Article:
Can I establish Custody, Child Support, Spousal Support & Community Property with an Uncontested Divorce
Yes, you can establish Custody, Child Support, Spousal Support & Community Property with an Uncontested Divorce. Generally when an “Uncontested Divorce” is filed, the parties know whether they are able to come to an agreement on any incidental actions such as custody, child support, spousal support, or community property separation issues. Spouses can save time, money and legal battles by reaching an agreement rather than having the court decide these issues.
This article will discuss how to establish custody, child Support, spousal support & community property with an Uncontested Divorce.
In Louisiana, custody, child support, spousal support, and community property partitions are what are referred to as “incidental actions” to a divorce. This means you can file those actions with your divorce or you can file them subsequent to your divorce filing. You do not waive your right to custody, child support, spousal support, or community property partition if you do not file them in the same petition as your divorce. There are many options for filing these incidental actions when you file your uncontested divorce, as we will discuss below.
Some spouses decide that they do not need a court order regarding any incidental issues – whether because there are no issues present in their marriage or they do not want the court to be involved – and that is fine. Some spouses prefer to file their incidental actions with their petition for divorce and submit the Consent Judgment during the divorce proceeding. Others prefer to handle their divorce first then enter any consent judgments on incidental actions. We do recommend that if there are incidental issues you and your spouse agree on, that you consider formalizing those agreements with the court. It is always better to get an agreement in writing when you are on good terms with your spouse since you never know what may happen down the road.
When the parties come to an agreement on incidental actions, the attorney will draw up what is referred to as a “Consent Judgment.” A Consent Judgment puts your agreement into a form accepted by the court. Both parties and the attorney sign the Consent Judgment and the document is filed with the court. Once the judge signs the Consent Judgment, it is an official, enforceable order of the court. A Consent Judgment may cover one, some, or all of the incidental actions available. Obviously, you will not need a consent judgment on custody or child support if you do not share any minor children with your spouse. Below we will discuss each incidental action in turn.
A consent judgment on custody may cover any of the following issues: type of legal custody – joint v. sole custody, domiciliary parent, physical custody schedule, holiday and vacation schedules, child tax credits, and other guidelines the parents will follow in co-parenting their children. You can learn more about custody consent judgments here. A custody consent judgment can be filed as soon as a petition for divorce and custody is filed with the court. If you decide not to file your custody consent judgment at the same time as your divorce, it can be filed at any time until your youngest child turns 18 or graduates from college, whichever is later.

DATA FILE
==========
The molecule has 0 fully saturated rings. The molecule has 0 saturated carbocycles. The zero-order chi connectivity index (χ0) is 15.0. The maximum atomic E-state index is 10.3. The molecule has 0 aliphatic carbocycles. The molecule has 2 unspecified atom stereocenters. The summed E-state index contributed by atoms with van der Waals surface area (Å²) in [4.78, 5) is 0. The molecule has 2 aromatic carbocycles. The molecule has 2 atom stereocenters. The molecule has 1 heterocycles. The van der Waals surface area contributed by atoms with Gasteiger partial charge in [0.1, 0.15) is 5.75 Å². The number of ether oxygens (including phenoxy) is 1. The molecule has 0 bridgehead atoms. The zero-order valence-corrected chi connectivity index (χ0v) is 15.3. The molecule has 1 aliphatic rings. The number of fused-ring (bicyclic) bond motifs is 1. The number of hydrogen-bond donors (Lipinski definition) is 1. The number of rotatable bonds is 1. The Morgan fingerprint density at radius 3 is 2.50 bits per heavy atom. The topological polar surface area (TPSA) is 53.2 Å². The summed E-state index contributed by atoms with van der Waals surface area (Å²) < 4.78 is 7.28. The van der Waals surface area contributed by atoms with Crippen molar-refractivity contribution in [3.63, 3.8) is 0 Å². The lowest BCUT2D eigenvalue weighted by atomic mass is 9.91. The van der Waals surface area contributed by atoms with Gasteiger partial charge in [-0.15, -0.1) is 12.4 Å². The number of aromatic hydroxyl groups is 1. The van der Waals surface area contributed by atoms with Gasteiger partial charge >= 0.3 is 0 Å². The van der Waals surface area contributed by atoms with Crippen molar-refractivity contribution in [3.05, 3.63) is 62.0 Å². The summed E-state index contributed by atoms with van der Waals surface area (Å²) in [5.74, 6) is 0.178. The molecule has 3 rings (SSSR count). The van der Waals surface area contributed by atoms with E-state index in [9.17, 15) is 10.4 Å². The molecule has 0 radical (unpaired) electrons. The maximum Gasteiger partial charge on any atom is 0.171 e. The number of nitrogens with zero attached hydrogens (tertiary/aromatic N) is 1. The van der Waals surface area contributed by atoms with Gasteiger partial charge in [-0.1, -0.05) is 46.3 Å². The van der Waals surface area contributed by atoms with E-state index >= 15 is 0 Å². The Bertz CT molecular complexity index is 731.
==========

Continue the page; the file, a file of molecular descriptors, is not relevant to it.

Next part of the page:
A consent judgment on child support will outline the child support payments made to one parent by the other parent. These payments may include a monthly payment, as well as contributions to tuition and other expenses of the children. You can learn more about how child support is calculated here and here. A child support consent judgment can be filed as soon as a petition for divorce and child support is filed with the court. If you decide not to file your custody consent judgment at the same time as your divorce, it can be filed at any time until your youngest child turns 18 or graduates from college, whichever is later.
A consent judgment on spousal support will outline the spousal support payments made by one spouse to the other. There are two types of spousal support in Louisiana – interim and final. Temporary spousal support is based upon the lifestyle of the parties while married, the payor’s resources and ability to pay and the needs of the person being supported, considering that marital lifestyle. Final support is intended to permit one party to meet their basic living expenses when they are in “necessitous circumstances,” in other words, could not make a basic living on their own. A spousal support consent judgment can be filed as soon as a petition for divorce and spousal support is filed with the court. If you decide not to file your spousal support consent judgment at the same time as your divorce, it can be filed within three years following the signing of your judgment of divorce.
Community Property Partition
A consent judgment on community property will outline how all community debt and assets will be separated between the parties. It is strongly recommended that you work with an attorney to prepare a consent judgment partitioning community property. A consent judgment partitioning community property can be filed after your judgment of divorce is granted, or thirty days after you file your petition after filing additional paperwork with the court. If you decide not to file your community property consent judgment at the same time as your divorce, it can be filed within ten years following the signing of your judgment of divorce.
If you have questions regarding any incidental matters or potential consent judgments, you can reach a Louisiana Divorce lawyer today at Rotharmel Shanks, LLC by calling us at 504-509-5000 or scheduling a call here.